Managing Stress

“Stress is normal in grad school.”

How many of us have heard some version of this claim? How many of us kinda-sorta believe it?

It’s absolutely true that grad school is challenging – you’re frequently operating at the growing edge of your skills and knowledge to produce new ideas and discoveries. Exciting! But that doesn’t mean accepting or normalizing a state of constant, damaging stress. We as an institution need to be working to reduce and prevent unnecessary stress. Simultaneously, grad students can learn and use strategies to understand and manage the stress they encounter throughout their degrees.

One useful resource is the Stress & Self Care Module within the Wellness Centre: Online. This module gives an overview of the stress response and how it relates to academic performance, introduces UBC resources to support health & wellbeing, and suggests coping strategies to manage stress and build resilience. For instance:

1. Reframe stress

Think: “My body and brain are getting me ready to face this challenge. I am getting ready for an important task.”

2. Identify the source of your stress response

What’s causing you to feel stressed? Is there a layer of interpretation (i.e., thoughts) that’s adding to your stress, on top of the circumstance itself?

3. Make a plan

When I volunteered on a Distress Line, we used to use the acronym “PIE”: Priors, Internals, Externals. That is, what has helped you cope with stressful circumstances in the past? (Priors). What internal resources, like values, beliefs, or strengths, can you draw on? (Internals). Who or what else can help support you, or be a source of laughter and stress relief? (Externals). Brainstorm different ways you can approach the difficult situation; discuss with friends and family and ask for help, if needed.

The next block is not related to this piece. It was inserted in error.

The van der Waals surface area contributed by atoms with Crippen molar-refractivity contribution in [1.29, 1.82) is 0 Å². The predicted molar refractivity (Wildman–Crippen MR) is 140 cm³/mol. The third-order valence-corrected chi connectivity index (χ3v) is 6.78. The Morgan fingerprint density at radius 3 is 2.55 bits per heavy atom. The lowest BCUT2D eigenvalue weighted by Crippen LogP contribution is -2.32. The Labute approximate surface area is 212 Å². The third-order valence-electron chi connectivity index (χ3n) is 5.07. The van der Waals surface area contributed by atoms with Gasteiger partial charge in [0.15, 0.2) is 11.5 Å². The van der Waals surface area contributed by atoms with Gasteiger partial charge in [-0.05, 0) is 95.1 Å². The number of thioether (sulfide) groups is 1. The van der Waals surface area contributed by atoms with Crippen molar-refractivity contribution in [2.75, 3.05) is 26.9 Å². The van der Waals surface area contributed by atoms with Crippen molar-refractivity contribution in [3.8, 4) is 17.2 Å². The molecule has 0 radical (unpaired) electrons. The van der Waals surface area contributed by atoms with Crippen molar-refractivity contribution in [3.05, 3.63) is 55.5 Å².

4. Apply your solutions to the problem.

Taking action – whether or not it’s 100% effective – can be one of the best responses to stress. In counselling, we say “action begets action”: whatever the outcome, it can get you unstuck and open up new perspectives and options that you couldn’t see or access before.

5. Make Time to Unwind

You likely already do things that help you to unwind and relax. Here are some additional ideas to try:

  • Create art or write – draw, journal, write poetry or a compassionate letter to yourself.
  • Curl up on a couch with a book.
  • Enjoy a hot beverage with a friend or family member online.
  • Listen to comforting music.
  • Spend time with your favourite scholars or topics.
  • Remind yourself of your strengths. “I’m good at…”
  • Garden – grow something, bring flowers into your room.
  • Humour – read a funny book, watch a comedy.
  • Muscle relaxation exercises.
  • Find a quiet, safe space.

6. Stay Connected

  • Call friends or family when you need to talk.
  • Build a support network – contact old friends, reach out to your peers.
  • Connect with individuals with similar experiences and interests online.
  • Find ways to give back (if you can).

(adapted from the Stress & Self Care Module, Wellness Centre: Online)

These tips may seem simple, even obvious. But how often do we honestly pause and reflect on how/whether we’re doing these things? When it comes to stress management, it can be worth going back to basics.

You can also join UBC Mental Health Nurses for weekly Mental Health Moments, a discussion series about different mental health and well-being topics. All students are welcome. Register here – the next session is April 8th from 11:00-11:45am, on self-compassion and mental health.